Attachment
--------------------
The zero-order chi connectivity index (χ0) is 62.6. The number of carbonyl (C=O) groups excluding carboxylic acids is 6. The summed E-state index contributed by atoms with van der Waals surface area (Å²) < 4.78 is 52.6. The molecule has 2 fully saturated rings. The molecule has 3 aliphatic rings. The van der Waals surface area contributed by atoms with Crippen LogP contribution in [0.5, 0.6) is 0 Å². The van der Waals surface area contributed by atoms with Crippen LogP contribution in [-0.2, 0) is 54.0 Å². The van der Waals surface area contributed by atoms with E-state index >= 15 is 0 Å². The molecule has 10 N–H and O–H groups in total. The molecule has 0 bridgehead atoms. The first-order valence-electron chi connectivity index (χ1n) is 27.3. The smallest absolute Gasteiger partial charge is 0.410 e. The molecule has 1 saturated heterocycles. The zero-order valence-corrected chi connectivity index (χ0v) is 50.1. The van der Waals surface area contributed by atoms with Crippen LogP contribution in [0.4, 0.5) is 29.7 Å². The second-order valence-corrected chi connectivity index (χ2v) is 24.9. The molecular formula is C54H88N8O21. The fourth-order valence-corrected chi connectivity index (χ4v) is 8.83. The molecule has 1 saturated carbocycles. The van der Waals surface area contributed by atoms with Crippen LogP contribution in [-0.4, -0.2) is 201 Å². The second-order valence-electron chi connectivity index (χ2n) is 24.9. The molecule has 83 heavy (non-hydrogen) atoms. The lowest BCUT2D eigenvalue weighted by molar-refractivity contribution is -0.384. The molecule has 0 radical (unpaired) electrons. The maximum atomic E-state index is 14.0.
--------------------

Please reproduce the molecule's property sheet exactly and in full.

The zero-order chi connectivity index (χ0) is 62.6. The number of carbonyl (C=O) groups excluding carboxylic acids is 6. The summed E-state index contributed by atoms with van der Waals surface area (Å²) < 4.78 is 52.6. The molecule has 2 fully saturated rings. The molecule has 3 aliphatic rings. The van der Waals surface area contributed by atoms with Crippen LogP contribution in [0.5, 0.6) is 0 Å². The van der Waals surface area contributed by atoms with Crippen LogP contribution in [-0.2, 0) is 54.0 Å². The van der Waals surface area contributed by atoms with E-state index >= 15 is 0 Å². The molecule has 10 N–H and O–H groups in total. The molecule has 0 bridgehead atoms. The first-order valence-electron chi connectivity index (χ1n) is 27.3. The smallest absolute Gasteiger partial charge is 0.410 e. The molecule has 1 saturated heterocycles. The zero-order valence-corrected chi connectivity index (χ0v) is 50.1. The van der Waals surface area contributed by atoms with Crippen LogP contribution in [0.4, 0.5) is 29.7 Å². The second-order valence-corrected chi connectivity index (χ2v) is 24.9. The molecular formula is C54H88N8O21. The fourth-order valence-corrected chi connectivity index (χ4v) is 8.83. The molecule has 1 saturated carbocycles. The van der Waals surface area contributed by atoms with Crippen LogP contribution in [-0.4, -0.2) is 201 Å². The second-order valence-electron chi connectivity index (χ2n) is 24.9. The molecule has 83 heavy (non-hydrogen) atoms. The lowest BCUT2D eigenvalue weighted by molar-refractivity contribution is -0.384. The molecule has 0 radical (unpaired) electrons. The maximum atomic E-state index is 14.0.